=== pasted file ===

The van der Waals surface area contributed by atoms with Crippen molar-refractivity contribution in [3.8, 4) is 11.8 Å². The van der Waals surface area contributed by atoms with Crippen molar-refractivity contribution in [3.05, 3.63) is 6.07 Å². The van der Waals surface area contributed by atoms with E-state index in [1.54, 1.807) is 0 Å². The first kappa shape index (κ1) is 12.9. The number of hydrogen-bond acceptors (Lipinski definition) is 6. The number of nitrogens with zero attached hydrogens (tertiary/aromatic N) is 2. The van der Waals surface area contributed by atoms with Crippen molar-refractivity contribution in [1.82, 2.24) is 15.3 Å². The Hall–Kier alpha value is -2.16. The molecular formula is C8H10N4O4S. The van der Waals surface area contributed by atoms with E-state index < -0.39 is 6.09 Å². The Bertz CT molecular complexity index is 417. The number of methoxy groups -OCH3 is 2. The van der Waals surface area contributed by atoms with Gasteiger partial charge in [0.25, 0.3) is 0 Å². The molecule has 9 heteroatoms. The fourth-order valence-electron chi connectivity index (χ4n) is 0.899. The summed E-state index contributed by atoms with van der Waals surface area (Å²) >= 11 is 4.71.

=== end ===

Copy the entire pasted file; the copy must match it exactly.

The van der Waals surface area contributed by atoms with Crippen molar-refractivity contribution in [3.8, 4) is 11.8 Å². The van der Waals surface area contributed by atoms with Crippen molar-refractivity contribution in [3.05, 3.63) is 6.07 Å². The van der Waals surface area contributed by atoms with E-state index in [1.54, 1.807) is 0 Å². The first kappa shape index (κ1) is 12.9. The number of hydrogen-bond acceptors (Lipinski definition) is 6. The number of nitrogens with zero attached hydrogens (tertiary/aromatic N) is 2. The van der Waals surface area contributed by atoms with Crippen molar-refractivity contribution in [1.82, 2.24) is 15.3 Å². The Hall–Kier alpha value is -2.16. The molecular formula is C8H10N4O4S. The van der Waals surface area contributed by atoms with E-state index < -0.39 is 6.09 Å². The Bertz CT molecular complexity index is 417. The number of methoxy groups -OCH3 is 2. The van der Waals surface area contributed by atoms with Gasteiger partial charge in [0.25, 0.3) is 0 Å². The molecule has 9 heteroatoms. The fourth-order valence-electron chi connectivity index (χ4n) is 0.899. The summed E-state index contributed by atoms with van der Waals surface area (Å²) >= 11 is 4.71.